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Research Report


Copyright Date: Aug. 14, 2009
Pages: 66
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Table of Contents

  1. (pp. 12-12)

    The aim of the seminar was to examine the historical and contemporary relationship between Africa and Europe, and to investigate whether this relationship is one of habit or one of real strategic importance for both continents. The seminar explored the unfolding economic relationship between the two continents and discussed issues of regional integration, peacekeeping, military co-operation, and migration. It further assessed the interests of Europe in Africa, the growth of institutional linkages between the African Union (AU) and the European Union (EU), and the political, economic, and security roles that Africa expects Europe to play on the continent. The meeting...

  2. (pp. 13-16)

    Hence, the 48 countries in sub-Saharan Africa now constitute a group of their own – the “periphery of the periphery” or the “Fourth World”. Africa is probably the only continent that has failed to recognise and exploit the nexus between economic growth and holistic human development; the elimination of large-scale structural unemployment; and the focus on the creation of wealth as the only way to eradicate poverty. In other words, the imperative of socio-economic and political “deconstruction” and transformation has not been fully grasped by African leaders. Unfortunately, Europe, which had gone through its process of industrialisation in preceding centuries,...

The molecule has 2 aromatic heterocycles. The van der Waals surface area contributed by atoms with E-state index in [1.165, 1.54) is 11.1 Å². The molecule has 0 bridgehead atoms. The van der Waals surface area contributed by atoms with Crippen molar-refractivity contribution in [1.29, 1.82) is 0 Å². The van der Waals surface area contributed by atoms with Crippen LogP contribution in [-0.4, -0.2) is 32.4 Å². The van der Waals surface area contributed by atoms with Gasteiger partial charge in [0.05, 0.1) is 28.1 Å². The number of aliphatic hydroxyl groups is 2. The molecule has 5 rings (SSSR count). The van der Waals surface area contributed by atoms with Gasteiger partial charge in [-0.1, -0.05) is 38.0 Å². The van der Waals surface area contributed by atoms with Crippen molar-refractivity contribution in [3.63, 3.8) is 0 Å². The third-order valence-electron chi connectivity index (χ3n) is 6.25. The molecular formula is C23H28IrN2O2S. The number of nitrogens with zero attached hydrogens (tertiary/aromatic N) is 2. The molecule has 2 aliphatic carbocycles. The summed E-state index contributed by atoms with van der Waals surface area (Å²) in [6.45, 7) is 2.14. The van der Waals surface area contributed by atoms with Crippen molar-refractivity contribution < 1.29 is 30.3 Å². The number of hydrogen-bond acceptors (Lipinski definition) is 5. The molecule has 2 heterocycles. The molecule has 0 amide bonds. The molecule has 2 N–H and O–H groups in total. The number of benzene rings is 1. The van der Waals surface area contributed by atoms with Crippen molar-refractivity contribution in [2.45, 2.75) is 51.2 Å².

3. (pp. 17-27)

    In assessing relations between Africa and Europe, much prominence must be given to the Berlin Conference of 1884-1885, which is often seen as marking the definitive beginning of the full period of European colonisation in Africa. This was a seminal event that symbolised the deep flaws running through the whole history of relations between Africa and Europe. The German Chancellor, Otto von Bismarck, posing as an “honest broker”, convened 14 mostly European powers and the United States and Turkey to a conference in the German capital to regulate the growing competition for colonies and “spheres of influence” that had come...

  4. (pp. 28-31)

    The relationship has increasingly become a “dialogue of the deaf”. However, the term “partnership” has been used to characterise the relationship, though, in most cases, the partnership has been unequal and is more a situation of uneasy co-existence rather than a harmonious give-and-take relationship.20

    For example, the new EU strategy for Africa in 2005 was meant to provide the framework for the new, comprehensive EU-Africa integrated long-term relationship with Africa, but was prepared entirely by the European Commission, without substantial input from African governments. This is the state of play, even if the Joint Strategy that Europe and Africa agreed...

  5. (pp. 32-34)

    Currently, the states of Eastern and southern Africa can negotiate EPAs with Europe dependent on their regional grouping either within SADC, the East African Customs Union (EACU), East and Southern Africa (ESA), the Common Market for Eastern and Southern Africa, or the East African (EA) grouping.24 The most serious threat to Africa in the current form of the EPAs, with the reciprocity principle, is the ultimate threat that EPAs will pose for Africa’s small and medium-scale farmers and traders, which estimates say could affect 50 to 60 per cent of employment possibilities.